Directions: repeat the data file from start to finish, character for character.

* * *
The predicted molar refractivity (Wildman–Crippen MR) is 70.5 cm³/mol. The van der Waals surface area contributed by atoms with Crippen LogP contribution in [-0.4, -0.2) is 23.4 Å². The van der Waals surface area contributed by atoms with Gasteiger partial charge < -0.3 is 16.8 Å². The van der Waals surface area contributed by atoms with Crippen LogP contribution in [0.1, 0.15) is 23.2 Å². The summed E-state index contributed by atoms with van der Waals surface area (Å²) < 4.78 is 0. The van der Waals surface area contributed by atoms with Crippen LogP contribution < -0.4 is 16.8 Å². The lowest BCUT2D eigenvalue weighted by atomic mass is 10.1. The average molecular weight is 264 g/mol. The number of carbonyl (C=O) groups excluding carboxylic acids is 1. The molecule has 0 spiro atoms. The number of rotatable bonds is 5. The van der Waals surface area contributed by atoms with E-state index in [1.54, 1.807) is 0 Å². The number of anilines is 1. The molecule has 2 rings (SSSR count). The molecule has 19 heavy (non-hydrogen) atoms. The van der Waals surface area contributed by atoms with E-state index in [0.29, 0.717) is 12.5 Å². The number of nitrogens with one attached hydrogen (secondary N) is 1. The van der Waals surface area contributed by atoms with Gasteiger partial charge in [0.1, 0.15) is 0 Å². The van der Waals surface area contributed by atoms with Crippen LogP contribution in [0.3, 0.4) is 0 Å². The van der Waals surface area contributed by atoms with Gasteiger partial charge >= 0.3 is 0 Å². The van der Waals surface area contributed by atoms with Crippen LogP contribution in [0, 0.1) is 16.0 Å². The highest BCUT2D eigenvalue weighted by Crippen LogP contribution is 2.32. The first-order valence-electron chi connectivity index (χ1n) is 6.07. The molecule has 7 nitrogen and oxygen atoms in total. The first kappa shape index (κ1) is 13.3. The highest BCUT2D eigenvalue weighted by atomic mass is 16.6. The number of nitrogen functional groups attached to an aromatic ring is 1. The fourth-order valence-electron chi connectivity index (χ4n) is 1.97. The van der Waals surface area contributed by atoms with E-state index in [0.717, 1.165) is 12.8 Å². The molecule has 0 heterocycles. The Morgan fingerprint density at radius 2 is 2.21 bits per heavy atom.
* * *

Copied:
The predicted molar refractivity (Wildman–Crippen MR) is 70.5 cm³/mol. The van der Waals surface area contributed by atoms with Crippen LogP contribution in [-0.4, -0.2) is 23.4 Å². The van der Waals surface area contributed by atoms with Gasteiger partial charge < -0.3 is 16.8 Å². The van der Waals surface area contributed by atoms with Crippen LogP contribution in [0.1, 0.15) is 23.2 Å². The summed E-state index contributed by atoms with van der Waals surface area (Å²) < 4.78 is 0. The van der Waals surface area contributed by atoms with Crippen LogP contribution < -0.4 is 16.8 Å². The lowest BCUT2D eigenvalue weighted by atomic mass is 10.1. The average molecular weight is 264 g/mol. The number of carbonyl (C=O) groups excluding carboxylic acids is 1. The molecule has 0 spiro atoms. The number of rotatable bonds is 5. The van der Waals surface area contributed by atoms with E-state index in [1.54, 1.807) is 0 Å². The number of anilines is 1. The molecule has 2 rings (SSSR count). The molecule has 19 heavy (non-hydrogen) atoms. The van der Waals surface area contributed by atoms with E-state index in [0.29, 0.717) is 12.5 Å². The number of nitrogens with one attached hydrogen (secondary N) is 1. The van der Waals surface area contributed by atoms with Gasteiger partial charge in [0.1, 0.15) is 0 Å². The van der Waals surface area contributed by atoms with Crippen LogP contribution in [0.3, 0.4) is 0 Å². The van der Waals surface area contributed by atoms with Gasteiger partial charge >= 0.3 is 0 Å². The van der Waals surface area contributed by atoms with Crippen LogP contribution in [0, 0.1) is 16.0 Å². The highest BCUT2D eigenvalue weighted by Crippen LogP contribution is 2.32. The first-order valence-electron chi connectivity index (χ1n) is 6.07. The molecule has 7 nitrogen and oxygen atoms in total. The first kappa shape index (κ1) is 13.3. The highest BCUT2D eigenvalue weighted by atomic mass is 16.6. The number of nitrogen functional groups attached to an aromatic ring is 1. The fourth-order valence-electron chi connectivity index (χ4n) is 1.97. The van der Waals surface area contributed by atoms with E-state index in [0.717, 1.165) is 12.8 Å². The molecule has 0 heterocycles. The Morgan fingerprint density at radius 2 is 2.21 bits per heavy atom.